The next few decades will be the most rapid period of urban growth in human history, with 2.6 billion additional urban dwellers expected by 2050 (UNPD, 2011). All pleople will need water, but surprisingly little is known globally about where large cities obtain their water or the implication of this infrastructure for the global hydrologic cycle.
More than 2.5 billion people don’t have access to basic levels of fresh water for at least one month each year – a situation growing ever more critical as urban populations expand rapidly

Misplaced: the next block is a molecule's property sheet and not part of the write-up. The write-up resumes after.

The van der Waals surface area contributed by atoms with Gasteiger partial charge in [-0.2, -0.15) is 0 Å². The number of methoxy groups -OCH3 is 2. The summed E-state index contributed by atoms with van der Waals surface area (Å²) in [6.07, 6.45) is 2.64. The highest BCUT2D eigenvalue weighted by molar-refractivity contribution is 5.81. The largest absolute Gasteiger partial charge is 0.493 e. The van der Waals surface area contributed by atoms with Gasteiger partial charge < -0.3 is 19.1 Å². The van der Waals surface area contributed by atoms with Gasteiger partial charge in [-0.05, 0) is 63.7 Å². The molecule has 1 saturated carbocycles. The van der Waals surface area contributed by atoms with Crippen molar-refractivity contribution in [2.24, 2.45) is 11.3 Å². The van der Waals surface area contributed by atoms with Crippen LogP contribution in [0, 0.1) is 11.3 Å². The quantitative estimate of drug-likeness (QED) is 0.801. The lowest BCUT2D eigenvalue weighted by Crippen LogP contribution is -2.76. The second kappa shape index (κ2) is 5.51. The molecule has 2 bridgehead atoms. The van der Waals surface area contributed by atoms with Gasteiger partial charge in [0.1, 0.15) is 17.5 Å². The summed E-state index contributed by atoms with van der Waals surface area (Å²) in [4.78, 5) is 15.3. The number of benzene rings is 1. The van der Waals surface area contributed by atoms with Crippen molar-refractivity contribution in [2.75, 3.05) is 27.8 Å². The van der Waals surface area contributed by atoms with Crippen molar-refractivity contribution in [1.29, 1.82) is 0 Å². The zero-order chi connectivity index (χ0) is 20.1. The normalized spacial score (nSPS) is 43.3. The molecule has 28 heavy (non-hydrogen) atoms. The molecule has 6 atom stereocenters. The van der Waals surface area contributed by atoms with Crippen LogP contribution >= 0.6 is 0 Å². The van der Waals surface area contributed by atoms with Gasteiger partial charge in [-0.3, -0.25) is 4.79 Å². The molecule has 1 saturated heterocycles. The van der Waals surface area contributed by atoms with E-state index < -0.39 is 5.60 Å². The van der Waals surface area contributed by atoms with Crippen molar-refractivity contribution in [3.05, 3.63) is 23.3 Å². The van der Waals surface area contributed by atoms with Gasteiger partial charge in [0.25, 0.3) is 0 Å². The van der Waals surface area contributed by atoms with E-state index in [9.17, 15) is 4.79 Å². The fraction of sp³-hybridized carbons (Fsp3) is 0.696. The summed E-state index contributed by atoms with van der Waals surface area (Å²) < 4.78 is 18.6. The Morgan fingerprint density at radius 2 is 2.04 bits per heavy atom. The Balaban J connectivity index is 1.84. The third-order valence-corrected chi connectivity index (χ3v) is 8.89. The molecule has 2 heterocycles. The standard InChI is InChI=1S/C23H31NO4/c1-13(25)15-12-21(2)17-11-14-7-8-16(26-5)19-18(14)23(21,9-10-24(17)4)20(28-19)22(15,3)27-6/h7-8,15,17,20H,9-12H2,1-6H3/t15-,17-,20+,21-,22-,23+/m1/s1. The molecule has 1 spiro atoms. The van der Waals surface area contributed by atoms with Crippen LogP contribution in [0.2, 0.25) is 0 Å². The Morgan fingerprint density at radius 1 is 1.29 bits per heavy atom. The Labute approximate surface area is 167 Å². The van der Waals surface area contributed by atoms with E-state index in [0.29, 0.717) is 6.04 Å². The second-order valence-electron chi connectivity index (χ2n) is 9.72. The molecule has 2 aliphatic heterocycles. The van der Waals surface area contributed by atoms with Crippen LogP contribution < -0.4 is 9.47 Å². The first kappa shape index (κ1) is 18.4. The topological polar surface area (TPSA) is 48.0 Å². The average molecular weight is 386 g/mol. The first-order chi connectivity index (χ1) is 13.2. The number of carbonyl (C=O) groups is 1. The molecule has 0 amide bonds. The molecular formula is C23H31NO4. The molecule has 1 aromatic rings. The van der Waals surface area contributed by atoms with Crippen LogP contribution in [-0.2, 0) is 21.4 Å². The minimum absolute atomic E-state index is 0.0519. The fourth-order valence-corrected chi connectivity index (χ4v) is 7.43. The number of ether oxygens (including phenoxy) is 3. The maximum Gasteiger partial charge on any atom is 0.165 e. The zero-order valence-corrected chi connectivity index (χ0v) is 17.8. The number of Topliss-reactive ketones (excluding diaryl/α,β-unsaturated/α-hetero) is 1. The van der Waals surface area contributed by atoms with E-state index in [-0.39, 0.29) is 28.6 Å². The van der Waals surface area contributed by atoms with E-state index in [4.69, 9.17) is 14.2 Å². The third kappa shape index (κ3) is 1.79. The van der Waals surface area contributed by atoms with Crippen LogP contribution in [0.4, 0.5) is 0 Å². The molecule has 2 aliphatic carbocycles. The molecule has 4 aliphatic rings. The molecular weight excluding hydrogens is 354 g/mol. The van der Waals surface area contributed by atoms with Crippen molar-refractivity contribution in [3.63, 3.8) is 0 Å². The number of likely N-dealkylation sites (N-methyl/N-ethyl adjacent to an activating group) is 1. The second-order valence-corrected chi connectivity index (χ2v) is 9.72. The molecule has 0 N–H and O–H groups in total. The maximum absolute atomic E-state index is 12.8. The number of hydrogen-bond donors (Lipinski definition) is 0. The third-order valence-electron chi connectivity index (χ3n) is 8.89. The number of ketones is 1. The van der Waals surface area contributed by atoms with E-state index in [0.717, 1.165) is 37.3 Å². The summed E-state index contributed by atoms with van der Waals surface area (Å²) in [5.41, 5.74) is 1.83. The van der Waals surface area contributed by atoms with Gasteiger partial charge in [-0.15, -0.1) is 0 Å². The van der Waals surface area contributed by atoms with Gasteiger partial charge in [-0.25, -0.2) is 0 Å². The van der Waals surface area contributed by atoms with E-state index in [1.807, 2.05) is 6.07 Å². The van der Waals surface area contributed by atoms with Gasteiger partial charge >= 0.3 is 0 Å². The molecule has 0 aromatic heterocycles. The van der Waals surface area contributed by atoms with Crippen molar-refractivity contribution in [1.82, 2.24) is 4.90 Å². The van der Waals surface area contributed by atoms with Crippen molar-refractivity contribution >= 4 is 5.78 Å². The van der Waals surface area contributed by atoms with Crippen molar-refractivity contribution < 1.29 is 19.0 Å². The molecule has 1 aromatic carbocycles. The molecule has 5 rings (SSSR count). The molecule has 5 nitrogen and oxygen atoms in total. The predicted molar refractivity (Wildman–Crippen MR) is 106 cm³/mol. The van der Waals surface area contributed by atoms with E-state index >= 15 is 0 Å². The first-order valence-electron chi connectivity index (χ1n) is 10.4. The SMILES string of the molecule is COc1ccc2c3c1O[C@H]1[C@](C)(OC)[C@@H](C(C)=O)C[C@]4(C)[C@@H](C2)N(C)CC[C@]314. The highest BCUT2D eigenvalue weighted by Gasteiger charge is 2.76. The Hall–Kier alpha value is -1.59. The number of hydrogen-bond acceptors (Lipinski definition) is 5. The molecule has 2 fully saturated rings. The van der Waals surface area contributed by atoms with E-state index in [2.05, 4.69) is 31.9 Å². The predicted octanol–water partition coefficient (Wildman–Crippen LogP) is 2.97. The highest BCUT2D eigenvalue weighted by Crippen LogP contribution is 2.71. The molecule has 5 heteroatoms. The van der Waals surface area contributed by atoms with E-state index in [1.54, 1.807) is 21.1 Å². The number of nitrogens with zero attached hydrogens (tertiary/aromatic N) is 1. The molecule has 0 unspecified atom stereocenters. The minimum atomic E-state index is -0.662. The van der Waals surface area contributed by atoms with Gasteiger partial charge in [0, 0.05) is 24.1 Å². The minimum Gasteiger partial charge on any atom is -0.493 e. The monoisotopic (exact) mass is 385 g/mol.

Traditionally, cities, facing increased demand for water, along with variable supply, have relied on large-scale, supply-side infrastructural projects such as dams and reservoirs.
This is termed ‘supply-side’ management. According to Robert Brears in his blog, this supply-side management is out dated.
Its costly in economic, environmental and political terms. Read More